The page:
The History of CMMS

Eistein once said, “to see the future you must know your past.” While we aren’t in the business of predictions, recent technological developments have us excited about what is ahead for CMMS

If you’ve been wondering how maintenance technology could shape your field in the future, there is no better place to look than the history of CMMS.  

The origins of CMMS

CMMS software is about 60 years old. The story begins in the 1960s with punch cards that were fed into large IBM mainframe computers via card readers. The purpose? To remind technicians to perform routine tasks like oil changes.

As technology evolved, so did CMMS systems.

Throughout the 70s and 80s, punch cards turned into paper forms and mainframes were slowly replaced with mini computers. Technicians used a central terminal in the plant to enter data about completed work orders. This is the point where medium-sized businesses could also start to afford this kind of technology.

CMMS in the early technological boom

With the introduction of personal computers in the 90s, CMMS solutions started to take a recognizable shape. Many organizations made custom internal solutions in Microsoft Access. This brought significant improvement in usability and a slew of new features. However, you couldn’t track work order history or costs, and updating the software was very complicated and expensive.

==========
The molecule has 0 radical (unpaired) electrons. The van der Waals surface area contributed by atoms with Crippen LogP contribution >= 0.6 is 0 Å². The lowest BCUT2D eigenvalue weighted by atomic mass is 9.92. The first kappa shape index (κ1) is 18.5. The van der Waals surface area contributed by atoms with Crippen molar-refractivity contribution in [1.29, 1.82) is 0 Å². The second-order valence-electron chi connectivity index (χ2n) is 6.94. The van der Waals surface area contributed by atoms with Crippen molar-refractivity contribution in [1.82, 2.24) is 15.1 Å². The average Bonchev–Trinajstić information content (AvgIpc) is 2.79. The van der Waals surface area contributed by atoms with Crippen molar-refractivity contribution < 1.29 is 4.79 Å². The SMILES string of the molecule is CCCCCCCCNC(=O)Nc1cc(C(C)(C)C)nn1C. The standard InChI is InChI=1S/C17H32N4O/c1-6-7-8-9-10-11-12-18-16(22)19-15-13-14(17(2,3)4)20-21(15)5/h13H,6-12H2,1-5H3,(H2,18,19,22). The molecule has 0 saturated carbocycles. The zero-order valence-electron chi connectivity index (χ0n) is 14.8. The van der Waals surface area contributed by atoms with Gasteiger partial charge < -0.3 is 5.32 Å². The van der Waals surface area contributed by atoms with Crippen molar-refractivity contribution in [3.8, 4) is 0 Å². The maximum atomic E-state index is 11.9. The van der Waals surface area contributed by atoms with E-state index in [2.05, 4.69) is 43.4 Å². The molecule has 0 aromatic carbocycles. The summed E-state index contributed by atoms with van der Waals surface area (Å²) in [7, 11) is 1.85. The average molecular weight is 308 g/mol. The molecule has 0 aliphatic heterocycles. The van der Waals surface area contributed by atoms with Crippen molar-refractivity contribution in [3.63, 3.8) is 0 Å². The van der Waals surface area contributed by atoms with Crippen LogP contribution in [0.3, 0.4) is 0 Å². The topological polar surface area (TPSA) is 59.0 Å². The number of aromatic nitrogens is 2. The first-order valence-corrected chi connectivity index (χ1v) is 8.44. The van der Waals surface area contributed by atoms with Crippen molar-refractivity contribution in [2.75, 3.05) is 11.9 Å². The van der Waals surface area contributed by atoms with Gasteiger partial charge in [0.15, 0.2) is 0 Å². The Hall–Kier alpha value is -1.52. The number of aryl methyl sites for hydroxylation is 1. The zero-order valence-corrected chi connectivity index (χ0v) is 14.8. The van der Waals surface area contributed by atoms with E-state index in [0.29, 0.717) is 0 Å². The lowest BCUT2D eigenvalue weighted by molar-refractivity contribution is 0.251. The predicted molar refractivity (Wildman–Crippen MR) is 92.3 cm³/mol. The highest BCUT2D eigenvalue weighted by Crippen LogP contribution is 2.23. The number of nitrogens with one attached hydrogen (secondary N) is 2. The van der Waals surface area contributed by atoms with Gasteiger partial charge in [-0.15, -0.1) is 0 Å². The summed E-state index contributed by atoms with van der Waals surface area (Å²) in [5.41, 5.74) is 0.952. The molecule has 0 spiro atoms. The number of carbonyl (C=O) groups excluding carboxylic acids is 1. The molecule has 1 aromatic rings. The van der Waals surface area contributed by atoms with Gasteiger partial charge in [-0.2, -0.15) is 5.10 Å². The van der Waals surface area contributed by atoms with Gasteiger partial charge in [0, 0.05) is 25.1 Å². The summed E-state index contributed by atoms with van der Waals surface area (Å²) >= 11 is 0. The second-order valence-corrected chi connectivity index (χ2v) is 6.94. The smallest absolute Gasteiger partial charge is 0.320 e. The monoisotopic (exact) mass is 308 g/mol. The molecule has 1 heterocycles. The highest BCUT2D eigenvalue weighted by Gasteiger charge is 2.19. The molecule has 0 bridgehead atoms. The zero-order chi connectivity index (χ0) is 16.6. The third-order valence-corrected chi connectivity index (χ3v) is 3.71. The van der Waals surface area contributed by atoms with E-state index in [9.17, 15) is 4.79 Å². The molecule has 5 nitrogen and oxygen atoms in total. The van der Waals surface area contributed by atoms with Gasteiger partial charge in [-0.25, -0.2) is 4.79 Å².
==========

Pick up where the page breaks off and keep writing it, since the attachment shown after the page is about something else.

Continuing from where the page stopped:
Not long after, CMMS vendors started offering browser-based solutions. These were on-premise solutions that ran on the company’s local server. Now, you could access the software from any PC that was connected to the local network and not just from specific terminals. However, updating the software to the latest version remained complicated and expensive. You can find some CMMS vendors that still offer such solutions today, but they are all but obsolete.

CMMS in the mobile era

Slowly but surely, the final significant evolution of CMMS was the jump from on-premise browser-based solutions to cloud-based solutions that also enabled mobile CMMS apps. The benefits? Huge:

  • Implementation costs dropped to basically zero as there is no need to set-up an internal server and install the software
  • The software can be accessed by any mobile device with internet access
  • Updates are handled automatically by the vendor and require no involvement from the buyer
  • The software is available almost 24/7 and doesn’t have a single point of failure like on-premise solutions

CMMS solutions have become more practical, scalable, and affordable, which is why they are seeing widespread adoption among small and big businesses alike.

CMMS into the future

As smart, connected devices continue to infiltrate our lives, it is no surprise that CMMS will facilitate this trend in the maintenance field as well. Topics like AI (artificial intelligence) IoT technology, and industry 4.0 will all be part of the discussion and will enable more connection between assets and systems. They will provide a profound amount of data that can be applied to machine learning, predictive technologies, and more.

Advanced technology for today’s maintenance team

Supporting your maintenance strategy with a CMMS will provide you with the data and efficiency you need to keep looking forward. Will it turn you into an Einstein-level genius? Maybe not. But it may just make you feel like one. 

See for yourself what Limble can do for you, schedule a quick product demo or start a free trial.

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